Influence

 the shape of leadership

The Economics of Neighborly Love

A look at Tom Nelson’s book on investing in compassion

Charlie Self on August 23, 2017

Pastor Tom Nelson has written an important book for our turbulent times. With communities and congregations beset by conflict and political polarization, his focus on economic flourishing rooted in personal wholeness offers biblical hope and practical wisdom for discipleship and mission.

Connecting the divine design of Genesis 1-2 with the destiny of Revelation 21-22, Nelson argues for a hopeful realism rooted in the present activity of the Holy Spirit in and through the local church. Pastors will find this work helpful as they connect Sunday worship and Monday work, uniting spiritual intimacy with economic integrity.

Nelson writes this book as a fruitful, seasoned senior pastor of a multisite church in the Kansas City, Missouri-area, with urban and suburban campuses and positive alliances with evangelical churches of diverse cultural and denominational identity. His biblical and theological material is rich — and Nelson is not writing from an ivory tower of academia or the media, but from the pastoral trenches, where he helps everyday folks.

The Economics of Neighborly Love: Investing in Your Community’s Compassion and Capacity is more than another “faith and work” book. Drawing on the full narrative of Scripture and up-to-date economic research and wisdom, the author overcomes the polarizing “capitalism vs. compassion” and “profit vs. nonprofit” conflicts and argues that Jesus-centered compassion begins with all of God’s people serving at full capacity. Such fullness is the work of the Holy Spirit.

The final chapter (13), “The Hope of the World,” summarizes the whole work: the local church is still God’s Plan A to reach the world with the gospel and make disciples who exemplify the Kingdom. Nelson states, “As God’s new creation community, the local church must not merely embody compassion for the world but also play a vital role in building capacity for the world.”

Compassion and capacity are rooted in the Great Commission. To reach the world and make healthy disciples, we must offer all of life — including economics and work — as worship to our Lord.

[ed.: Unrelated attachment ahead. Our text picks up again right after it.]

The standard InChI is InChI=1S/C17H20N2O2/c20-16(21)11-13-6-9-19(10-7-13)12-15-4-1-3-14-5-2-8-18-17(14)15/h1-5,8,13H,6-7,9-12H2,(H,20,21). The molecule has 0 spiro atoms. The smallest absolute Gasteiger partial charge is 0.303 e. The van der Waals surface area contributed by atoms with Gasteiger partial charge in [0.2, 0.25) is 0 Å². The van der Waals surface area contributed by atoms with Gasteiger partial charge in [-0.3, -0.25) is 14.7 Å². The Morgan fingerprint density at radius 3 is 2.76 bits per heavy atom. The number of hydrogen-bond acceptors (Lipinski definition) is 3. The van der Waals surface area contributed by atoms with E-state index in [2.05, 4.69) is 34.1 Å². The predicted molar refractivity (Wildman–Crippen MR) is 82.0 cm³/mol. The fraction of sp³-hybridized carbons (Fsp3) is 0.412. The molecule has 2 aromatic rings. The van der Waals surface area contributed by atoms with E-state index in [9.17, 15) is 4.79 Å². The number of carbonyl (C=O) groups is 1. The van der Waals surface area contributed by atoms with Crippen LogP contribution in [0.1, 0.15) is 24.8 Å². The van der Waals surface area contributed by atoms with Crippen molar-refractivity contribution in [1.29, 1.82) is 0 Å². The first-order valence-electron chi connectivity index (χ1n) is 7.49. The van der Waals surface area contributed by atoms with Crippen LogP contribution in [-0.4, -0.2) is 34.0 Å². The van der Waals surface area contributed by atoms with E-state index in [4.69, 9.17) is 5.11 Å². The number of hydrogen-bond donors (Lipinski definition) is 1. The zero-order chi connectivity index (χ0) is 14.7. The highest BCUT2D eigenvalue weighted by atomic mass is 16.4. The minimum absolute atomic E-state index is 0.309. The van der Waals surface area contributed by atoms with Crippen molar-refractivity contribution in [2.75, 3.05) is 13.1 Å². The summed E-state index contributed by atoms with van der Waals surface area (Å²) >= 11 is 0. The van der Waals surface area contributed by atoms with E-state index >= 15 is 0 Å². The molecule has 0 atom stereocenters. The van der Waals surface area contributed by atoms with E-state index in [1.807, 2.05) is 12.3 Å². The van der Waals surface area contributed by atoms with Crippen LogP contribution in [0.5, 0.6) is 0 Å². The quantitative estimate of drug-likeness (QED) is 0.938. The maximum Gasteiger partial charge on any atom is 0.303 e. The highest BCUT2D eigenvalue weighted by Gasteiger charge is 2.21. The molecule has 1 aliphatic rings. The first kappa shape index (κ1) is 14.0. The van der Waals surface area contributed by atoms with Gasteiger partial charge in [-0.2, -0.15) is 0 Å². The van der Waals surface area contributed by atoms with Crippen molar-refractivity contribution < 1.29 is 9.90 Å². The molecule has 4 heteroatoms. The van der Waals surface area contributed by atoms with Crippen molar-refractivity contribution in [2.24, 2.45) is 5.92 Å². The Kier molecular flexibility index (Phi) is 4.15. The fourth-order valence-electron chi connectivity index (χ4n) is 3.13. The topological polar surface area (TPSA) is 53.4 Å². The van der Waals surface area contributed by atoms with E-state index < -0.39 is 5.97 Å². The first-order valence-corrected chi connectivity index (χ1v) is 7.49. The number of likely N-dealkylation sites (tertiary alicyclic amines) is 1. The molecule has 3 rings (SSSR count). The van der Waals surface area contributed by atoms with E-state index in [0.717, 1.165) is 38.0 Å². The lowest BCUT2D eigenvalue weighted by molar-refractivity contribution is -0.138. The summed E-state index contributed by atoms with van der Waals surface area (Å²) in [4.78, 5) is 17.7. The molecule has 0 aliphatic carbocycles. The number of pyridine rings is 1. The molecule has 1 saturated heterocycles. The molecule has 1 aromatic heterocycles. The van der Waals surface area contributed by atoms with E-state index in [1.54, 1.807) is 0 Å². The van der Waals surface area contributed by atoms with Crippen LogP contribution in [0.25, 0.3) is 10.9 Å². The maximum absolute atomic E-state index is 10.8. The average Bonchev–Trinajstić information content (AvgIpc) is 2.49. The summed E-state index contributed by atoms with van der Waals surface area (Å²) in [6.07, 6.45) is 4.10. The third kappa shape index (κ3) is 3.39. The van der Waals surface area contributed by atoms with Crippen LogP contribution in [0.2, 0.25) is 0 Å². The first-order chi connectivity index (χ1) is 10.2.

Every chapter contains wisdom that believers and pastors can apply to daily life. Neighborly love, exemplified by the Good Samaritan, includes the work we do each day and growing our capacity for generosity (Chapter 1). Chapters 2 through 4 connect human flourishing with material well-being — not as a dangerous “prosperity gospel” but in the biblical mandate that each believer stewards well the material, relational, natural and spiritual resources they possess.

Jesus-centered compassion begins with all of God’s people serving at full capacity.

The author explains these insights with the stories of his own impoverished childhood and the real testimonies of God’s people.

Chapters 5 through 8 take on challenging economic and social issues with biblical principles and practical ideas for helping people and neighborhoods flourish. An important big idea in these chapters is the replacement of unhelpful “left” and “right” ideologies with biblical economic wisdom.

“Building human capacity” is discipleship at its core. Nelson grounds his thoughts in John 15, where Jesus calls us to abide in Him and be fruitful. This is not cheap self-help, but quite the opposite. Apart from the Lord, we can do nothing of value.

Economic wisdom includes ethical enterprise and well as wise generosity. We must be liberated from scarcity thinking and understand that wealth can be created in ways that benefit all.

Chapters 9 through 11 take on poverty, its complex causes and cures. Nelson exposes the structural injustices that keep people in poverty. Poverty alleviation includes the whole person, beginning with receiving the gospel and moral change and culminating in more just systems. The author skillfully weaves biblical narratives with contemporary examples and offers hopeful pathways.

Chapter 12, “Getting to Work,” might be summarized in a paraphrase of an old ’60s song, “What the world needs now is … jobs, sweet jobs.” God’s love expressed in Jesus Christ is the foundation of all of Nelson’s reflections, and this love compels us to action on behalf of others.

There is another reason I highly recommend this book for pastors and thoughtful believers. I am delighted to work with Tom Nelson, building networks of pastors across the USA connecting Sunday worship and Monday work. Our humble effort is called Made to Flourish. Nearly 1,800 pastors representing 1,400 local churches have joined, including many Assemblies of God leaders.

With unqualified joy and respect, I affirm Pastor Tom and his partners are the real deal.

Book Reviewed:

Tom Nelson, The Economics of Neighborly Love: Investing in Your Community’s Compassion and Capacity (Downers Grove, IL: InterVarsity Press, 2017).

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